Sustainability is never a one-person-show. It is a complex system that requires input and support from multiple stakeholders and supporters. For example, the 'Plastic Bags and NYC' class began with one partner - The Interdependence Project, a non-profit that addresses art, activism via Buddhist philosophy (IDProject) started to work around the subject of sustainability As our work progressed, the collaboration grew to include Bags For The People, GrowNYC, The Union Square Greenmarket and PS41. Additional partners joined as the project continued including 'what moves you?', Green School Alliance, The Surfrider Foundation, Open Seas Coalition, BagITNYC, and Jennie Romer, founder of Plastic Bag Laws. That's a bag full! But it wasn't a situation of too many chefs in the kitchen. It was more like a village of like-minded supporters who joined forces with us through educational outreach, school programs, public fairs and more.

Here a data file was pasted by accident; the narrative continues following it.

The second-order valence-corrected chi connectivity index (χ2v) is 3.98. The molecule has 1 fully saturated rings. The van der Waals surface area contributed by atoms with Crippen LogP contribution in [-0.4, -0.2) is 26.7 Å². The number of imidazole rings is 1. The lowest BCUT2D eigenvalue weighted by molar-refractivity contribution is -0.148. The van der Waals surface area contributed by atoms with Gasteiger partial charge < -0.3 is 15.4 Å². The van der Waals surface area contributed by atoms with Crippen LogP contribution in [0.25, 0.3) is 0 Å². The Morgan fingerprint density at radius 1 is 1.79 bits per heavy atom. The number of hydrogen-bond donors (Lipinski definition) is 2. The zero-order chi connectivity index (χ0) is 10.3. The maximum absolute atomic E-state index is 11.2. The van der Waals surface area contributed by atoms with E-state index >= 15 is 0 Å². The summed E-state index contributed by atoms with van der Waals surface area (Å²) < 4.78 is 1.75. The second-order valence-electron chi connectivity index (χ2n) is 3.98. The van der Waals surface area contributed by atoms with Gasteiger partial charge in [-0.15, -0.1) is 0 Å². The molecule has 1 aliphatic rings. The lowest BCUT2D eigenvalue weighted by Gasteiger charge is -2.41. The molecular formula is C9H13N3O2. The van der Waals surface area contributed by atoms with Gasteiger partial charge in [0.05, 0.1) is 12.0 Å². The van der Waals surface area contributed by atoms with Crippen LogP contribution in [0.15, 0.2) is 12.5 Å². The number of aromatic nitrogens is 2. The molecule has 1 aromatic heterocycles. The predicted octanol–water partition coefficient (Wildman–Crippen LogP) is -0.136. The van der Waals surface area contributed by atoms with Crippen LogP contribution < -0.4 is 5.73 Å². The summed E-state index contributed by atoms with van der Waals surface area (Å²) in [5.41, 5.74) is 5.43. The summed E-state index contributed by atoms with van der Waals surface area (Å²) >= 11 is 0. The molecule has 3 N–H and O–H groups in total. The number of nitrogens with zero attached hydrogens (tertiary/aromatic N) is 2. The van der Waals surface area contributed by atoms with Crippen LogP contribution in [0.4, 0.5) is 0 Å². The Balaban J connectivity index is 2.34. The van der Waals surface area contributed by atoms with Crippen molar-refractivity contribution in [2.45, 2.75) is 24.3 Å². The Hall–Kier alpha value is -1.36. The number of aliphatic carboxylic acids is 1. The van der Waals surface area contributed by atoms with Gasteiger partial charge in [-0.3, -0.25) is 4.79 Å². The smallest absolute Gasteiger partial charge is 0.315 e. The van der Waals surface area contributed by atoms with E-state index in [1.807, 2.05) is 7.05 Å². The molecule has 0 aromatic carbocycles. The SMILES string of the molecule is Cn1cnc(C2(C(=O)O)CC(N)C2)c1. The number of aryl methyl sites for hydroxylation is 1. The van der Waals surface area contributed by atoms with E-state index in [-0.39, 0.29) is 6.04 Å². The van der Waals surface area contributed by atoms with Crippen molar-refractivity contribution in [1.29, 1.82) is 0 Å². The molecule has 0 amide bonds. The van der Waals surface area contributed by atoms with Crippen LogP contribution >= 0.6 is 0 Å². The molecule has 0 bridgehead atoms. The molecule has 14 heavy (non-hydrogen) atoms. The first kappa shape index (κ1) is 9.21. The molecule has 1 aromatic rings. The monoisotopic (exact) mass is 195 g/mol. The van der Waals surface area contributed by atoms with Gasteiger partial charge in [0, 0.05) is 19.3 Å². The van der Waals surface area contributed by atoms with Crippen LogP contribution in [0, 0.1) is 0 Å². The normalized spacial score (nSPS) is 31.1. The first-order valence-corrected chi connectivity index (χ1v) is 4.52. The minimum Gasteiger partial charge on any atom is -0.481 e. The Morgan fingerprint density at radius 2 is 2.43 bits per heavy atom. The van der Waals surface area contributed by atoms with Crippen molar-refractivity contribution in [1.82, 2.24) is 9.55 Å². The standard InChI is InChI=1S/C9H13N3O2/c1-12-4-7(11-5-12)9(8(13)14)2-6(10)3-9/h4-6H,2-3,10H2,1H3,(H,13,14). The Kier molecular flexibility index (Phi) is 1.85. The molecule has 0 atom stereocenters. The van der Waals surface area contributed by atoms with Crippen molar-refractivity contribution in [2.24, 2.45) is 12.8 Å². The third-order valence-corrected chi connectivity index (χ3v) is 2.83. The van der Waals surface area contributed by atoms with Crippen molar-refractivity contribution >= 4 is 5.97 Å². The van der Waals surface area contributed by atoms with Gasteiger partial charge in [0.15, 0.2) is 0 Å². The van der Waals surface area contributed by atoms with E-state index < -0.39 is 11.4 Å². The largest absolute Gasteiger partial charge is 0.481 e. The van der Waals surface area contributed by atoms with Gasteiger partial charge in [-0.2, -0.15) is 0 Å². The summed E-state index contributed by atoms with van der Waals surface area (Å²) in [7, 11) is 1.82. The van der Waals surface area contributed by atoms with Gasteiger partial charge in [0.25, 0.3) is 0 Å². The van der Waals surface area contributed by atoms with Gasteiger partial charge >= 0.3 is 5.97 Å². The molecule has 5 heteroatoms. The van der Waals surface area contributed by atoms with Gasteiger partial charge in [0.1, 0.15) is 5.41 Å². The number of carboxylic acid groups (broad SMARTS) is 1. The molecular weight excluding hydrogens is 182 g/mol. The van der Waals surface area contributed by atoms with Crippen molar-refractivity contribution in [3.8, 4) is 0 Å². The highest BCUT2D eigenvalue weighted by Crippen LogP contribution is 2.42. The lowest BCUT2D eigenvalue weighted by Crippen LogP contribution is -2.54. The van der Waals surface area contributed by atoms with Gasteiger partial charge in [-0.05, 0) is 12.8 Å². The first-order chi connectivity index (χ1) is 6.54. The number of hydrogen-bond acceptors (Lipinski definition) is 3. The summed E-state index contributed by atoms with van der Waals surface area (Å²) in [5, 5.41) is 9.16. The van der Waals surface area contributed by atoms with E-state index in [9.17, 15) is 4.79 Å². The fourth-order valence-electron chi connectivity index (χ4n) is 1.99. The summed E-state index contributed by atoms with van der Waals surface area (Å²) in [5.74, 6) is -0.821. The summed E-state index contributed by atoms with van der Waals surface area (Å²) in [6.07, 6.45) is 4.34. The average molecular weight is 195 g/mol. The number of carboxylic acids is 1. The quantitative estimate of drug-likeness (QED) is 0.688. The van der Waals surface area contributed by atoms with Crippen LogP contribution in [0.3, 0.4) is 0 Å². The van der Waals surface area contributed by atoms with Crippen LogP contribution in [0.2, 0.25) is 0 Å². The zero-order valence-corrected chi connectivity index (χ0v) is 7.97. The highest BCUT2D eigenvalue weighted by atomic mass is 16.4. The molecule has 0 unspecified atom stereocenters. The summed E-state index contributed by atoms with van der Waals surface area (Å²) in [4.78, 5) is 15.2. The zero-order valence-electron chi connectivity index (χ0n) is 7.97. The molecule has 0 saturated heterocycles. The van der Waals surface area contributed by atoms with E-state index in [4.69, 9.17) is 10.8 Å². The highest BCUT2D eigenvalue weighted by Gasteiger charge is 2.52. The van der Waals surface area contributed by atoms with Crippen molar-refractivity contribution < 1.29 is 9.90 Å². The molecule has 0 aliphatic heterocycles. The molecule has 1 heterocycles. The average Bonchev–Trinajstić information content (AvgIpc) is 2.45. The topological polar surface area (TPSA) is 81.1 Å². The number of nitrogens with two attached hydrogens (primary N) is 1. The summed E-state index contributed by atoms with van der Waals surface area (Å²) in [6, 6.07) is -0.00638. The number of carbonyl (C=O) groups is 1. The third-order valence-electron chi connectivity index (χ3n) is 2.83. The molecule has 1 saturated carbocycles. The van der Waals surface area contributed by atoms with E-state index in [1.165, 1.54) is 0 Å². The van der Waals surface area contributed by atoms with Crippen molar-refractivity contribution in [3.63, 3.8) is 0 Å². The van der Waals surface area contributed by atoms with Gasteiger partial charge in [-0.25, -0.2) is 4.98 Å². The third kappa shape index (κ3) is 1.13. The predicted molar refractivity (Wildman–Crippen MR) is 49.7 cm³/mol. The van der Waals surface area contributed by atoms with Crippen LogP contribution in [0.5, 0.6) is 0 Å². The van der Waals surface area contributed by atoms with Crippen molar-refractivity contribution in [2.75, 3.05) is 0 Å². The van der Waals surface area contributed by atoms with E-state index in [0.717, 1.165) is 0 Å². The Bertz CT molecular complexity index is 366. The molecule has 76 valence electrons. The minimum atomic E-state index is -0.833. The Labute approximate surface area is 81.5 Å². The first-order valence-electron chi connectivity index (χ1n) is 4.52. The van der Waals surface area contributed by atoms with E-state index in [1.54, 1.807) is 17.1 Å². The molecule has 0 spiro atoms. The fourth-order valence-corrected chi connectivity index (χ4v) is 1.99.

Everyone has a reason for doing what they do, even if it's using a single-use plastic bag. To make a change, you have to be aware there is a problem and understand the reasons behind them. Realizing the importance of creating an informed and open dialogue with the New York community, we directed our efforts towards making information available to different community groups and listening to what they had to say. This would help prepare them for the transition away from plastic and create support around the initiative to eventually ban single-use plastic bags in New York. I strongly believe that when you lay out the facts, the impacts and the alternatives; people can find reasons to change their habits more easily than they can find excuses not to.
Finding Your Angle to Address the Problem and Running with It